Sunday, July 13, 2008

For kids in care, a court date is more likely than a grad dance

Bob Ritchie is one of the interesting people I only know because I write a column. We've never met, but he's a prolific writer of letters to the editor and e-mails to politicians and journalists.
Ritchie lives in Qualicum; he's 78 and worked for B.C. Hydro, in an office job.
And he cares passionately about a lot of issues, from the need for a tougher stance on crime to what he sees as a crisis in the state of children and families in B.C. He looks at life in the province, and the future, and doesn't like what he sees.
I don't always agree with Ritchie, but I admire his commitment and bold approach to solving problems, and always read his e-mails with interest.
So do a lot of other people. A quick bit of research found he had raised issues publicly some 60 times in the last 12 months, with letters to the editor in papers around the province or mentions in columns or news stories. (And that is in what has been a very tough year for him personally.)
And I respect him. He gave me a shot this week, an e-mail with this subject line: "Paul please show me that you really care. I would sure like to get more out of reading your articles. You have seemed to have lost interest. Bob."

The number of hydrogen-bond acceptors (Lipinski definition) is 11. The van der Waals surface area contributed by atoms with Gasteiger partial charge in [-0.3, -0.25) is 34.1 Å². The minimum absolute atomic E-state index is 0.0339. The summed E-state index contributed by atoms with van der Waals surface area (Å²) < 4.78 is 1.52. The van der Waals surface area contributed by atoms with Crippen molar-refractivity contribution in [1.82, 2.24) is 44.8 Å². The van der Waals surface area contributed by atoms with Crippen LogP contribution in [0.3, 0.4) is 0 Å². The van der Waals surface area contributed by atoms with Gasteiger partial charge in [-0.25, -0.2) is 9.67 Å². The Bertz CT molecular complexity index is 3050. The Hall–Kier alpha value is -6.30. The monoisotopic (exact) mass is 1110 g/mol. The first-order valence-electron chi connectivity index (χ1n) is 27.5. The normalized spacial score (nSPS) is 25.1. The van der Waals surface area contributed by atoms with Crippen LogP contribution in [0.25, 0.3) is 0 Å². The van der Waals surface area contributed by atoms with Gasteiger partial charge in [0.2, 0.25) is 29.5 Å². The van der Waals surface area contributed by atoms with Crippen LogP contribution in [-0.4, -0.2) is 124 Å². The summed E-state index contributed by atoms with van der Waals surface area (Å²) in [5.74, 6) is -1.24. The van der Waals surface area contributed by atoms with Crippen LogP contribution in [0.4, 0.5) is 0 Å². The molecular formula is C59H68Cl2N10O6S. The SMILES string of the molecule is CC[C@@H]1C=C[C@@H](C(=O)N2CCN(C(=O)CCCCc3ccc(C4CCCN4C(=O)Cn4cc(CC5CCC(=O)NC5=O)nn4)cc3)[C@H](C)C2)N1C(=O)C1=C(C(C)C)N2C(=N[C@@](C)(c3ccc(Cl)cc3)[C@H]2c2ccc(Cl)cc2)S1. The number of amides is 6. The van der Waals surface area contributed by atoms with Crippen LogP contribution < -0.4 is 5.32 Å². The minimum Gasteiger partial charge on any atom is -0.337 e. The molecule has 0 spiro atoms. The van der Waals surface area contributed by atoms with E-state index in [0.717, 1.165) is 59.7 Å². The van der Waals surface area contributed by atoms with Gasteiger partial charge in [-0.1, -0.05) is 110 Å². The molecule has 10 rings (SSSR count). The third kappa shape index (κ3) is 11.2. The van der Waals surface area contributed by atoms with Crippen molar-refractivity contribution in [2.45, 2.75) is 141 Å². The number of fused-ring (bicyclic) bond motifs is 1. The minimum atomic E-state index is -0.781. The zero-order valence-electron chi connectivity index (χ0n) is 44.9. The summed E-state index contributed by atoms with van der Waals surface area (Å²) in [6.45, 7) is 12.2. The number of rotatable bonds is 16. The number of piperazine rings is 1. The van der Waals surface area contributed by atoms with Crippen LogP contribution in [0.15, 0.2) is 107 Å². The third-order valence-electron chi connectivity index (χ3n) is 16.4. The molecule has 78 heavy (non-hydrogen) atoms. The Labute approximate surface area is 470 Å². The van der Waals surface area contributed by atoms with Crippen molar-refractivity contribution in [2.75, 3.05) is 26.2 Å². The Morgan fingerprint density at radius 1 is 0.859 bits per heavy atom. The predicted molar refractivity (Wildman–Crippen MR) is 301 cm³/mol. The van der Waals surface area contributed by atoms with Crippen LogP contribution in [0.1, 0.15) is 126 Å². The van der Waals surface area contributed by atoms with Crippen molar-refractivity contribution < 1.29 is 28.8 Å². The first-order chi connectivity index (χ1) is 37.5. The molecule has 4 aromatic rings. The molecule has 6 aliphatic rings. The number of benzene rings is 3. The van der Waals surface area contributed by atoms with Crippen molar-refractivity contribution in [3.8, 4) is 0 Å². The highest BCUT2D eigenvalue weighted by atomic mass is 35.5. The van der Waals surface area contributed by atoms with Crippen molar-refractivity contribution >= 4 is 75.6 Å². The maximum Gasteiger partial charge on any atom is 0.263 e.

I haven't lost interest. It does get exhausting being fierce all the time, as Ritchie expects. It takes a lot of research to build an airtight argument. And I don't want to seem like a crabby nag.
But Ritchie is right. It is important to keep raising the issues that really matter.
Which leads, in a roundabout way, to a speech by Mary Ellen Turpel-Lafond last month.
The province's Representative for Children and Youth offered a preview of a massive research project that tracked the lives of 50,000 children born in B.C. since 1986.
The first results confirmed Ritchie's point that we need to do so much better. The data showed, Turpel-Lafond said, that children taken into the government's care were more likely to end up charged with a crime than to graduate from high school.
Think about the teens you know. How many end up facing in trouble with the law?
For adolescents receiving services from the Ministry of Children and Families, 44 per cent end up facing criminal charges.
More than one-third of children in care tracked by the study ended up serving time in jail. That shows major problems, given how hard the courts work to keep young people out of prison.
Of course, children in care very often start off with some big handicaps. Fetal alcohol effect (a big concern of Ritchie's), learning disabilities, emotional problems from neglect or abuse, or health problems from a rough infancy - these are going to take their toll.
Still, are their years in care improving their chances of success - of graduating from high school, instead of into the criminal justice system, for example?
For some youths, certainly. But the statistics suggest not for most of the children in care.
There are lots of areas for improvement. But there's a basic principle behind the failures.